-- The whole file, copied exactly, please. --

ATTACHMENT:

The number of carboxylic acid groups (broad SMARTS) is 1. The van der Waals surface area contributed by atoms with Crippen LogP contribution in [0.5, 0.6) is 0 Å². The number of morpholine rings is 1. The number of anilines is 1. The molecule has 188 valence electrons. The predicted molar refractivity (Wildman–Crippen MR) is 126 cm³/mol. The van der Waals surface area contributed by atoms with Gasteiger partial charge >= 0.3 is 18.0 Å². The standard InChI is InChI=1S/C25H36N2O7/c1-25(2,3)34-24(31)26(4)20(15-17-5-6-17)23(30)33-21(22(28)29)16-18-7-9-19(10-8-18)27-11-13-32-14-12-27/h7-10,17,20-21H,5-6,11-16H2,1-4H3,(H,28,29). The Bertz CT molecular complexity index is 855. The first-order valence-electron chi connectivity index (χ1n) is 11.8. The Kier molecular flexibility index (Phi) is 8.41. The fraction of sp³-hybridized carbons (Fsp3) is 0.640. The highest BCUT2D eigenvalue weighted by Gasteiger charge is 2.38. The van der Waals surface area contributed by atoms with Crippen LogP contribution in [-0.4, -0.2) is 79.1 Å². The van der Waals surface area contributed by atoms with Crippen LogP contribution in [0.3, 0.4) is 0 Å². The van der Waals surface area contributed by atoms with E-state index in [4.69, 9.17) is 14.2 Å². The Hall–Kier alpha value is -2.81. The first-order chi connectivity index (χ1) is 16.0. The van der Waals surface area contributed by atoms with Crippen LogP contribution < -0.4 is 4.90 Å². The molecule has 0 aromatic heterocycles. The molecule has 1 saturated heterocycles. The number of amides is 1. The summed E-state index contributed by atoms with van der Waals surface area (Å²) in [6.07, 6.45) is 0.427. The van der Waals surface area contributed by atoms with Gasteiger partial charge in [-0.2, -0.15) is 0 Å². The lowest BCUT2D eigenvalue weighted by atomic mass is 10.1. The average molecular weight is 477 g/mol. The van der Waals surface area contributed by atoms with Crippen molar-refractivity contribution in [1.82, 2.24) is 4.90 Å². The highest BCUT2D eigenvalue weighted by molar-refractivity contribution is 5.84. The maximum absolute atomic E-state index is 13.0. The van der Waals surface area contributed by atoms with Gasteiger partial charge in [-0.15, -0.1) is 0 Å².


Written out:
The number of carboxylic acid groups (broad SMARTS) is 1. The van der Waals surface area contributed by atoms with Crippen LogP contribution in [0.5, 0.6) is 0 Å². The number of morpholine rings is 1. The number of anilines is 1. The molecule has 188 valence electrons. The predicted molar refractivity (Wildman–Crippen MR) is 126 cm³/mol. The van der Waals surface area contributed by atoms with Gasteiger partial charge >= 0.3 is 18.0 Å². The standard InChI is InChI=1S/C25H36N2O7/c1-25(2,3)34-24(31)26(4)20(15-17-5-6-17)23(30)33-21(22(28)29)16-18-7-9-19(10-8-18)27-11-13-32-14-12-27/h7-10,17,20-21H,5-6,11-16H2,1-4H3,(H,28,29). The Bertz CT molecular complexity index is 855. The first-order valence-electron chi connectivity index (χ1n) is 11.8. The Kier molecular flexibility index (Phi) is 8.41. The fraction of sp³-hybridized carbons (Fsp3) is 0.640. The highest BCUT2D eigenvalue weighted by Gasteiger charge is 2.38. The van der Waals surface area contributed by atoms with Crippen LogP contribution in [-0.4, -0.2) is 79.1 Å². The van der Waals surface area contributed by atoms with Crippen LogP contribution in [0.3, 0.4) is 0 Å². The van der Waals surface area contributed by atoms with E-state index in [4.69, 9.17) is 14.2 Å². The Hall–Kier alpha value is -2.81. The first-order chi connectivity index (χ1) is 16.0. The van der Waals surface area contributed by atoms with Crippen LogP contribution < -0.4 is 4.90 Å². The molecule has 0 aromatic heterocycles. The molecule has 1 saturated heterocycles. The number of amides is 1. The summed E-state index contributed by atoms with van der Waals surface area (Å²) in [6.07, 6.45) is 0.427. The van der Waals surface area contributed by atoms with Gasteiger partial charge in [-0.2, -0.15) is 0 Å². The lowest BCUT2D eigenvalue weighted by atomic mass is 10.1. The average molecular weight is 477 g/mol. The van der Waals surface area contributed by atoms with Crippen molar-refractivity contribution in [1.82, 2.24) is 4.90 Å². The highest BCUT2D eigenvalue weighted by molar-refractivity contribution is 5.84. The maximum absolute atomic E-state index is 13.0. The van der Waals surface area contributed by atoms with Gasteiger partial charge in [-0.15, -0.1) is 0 Å².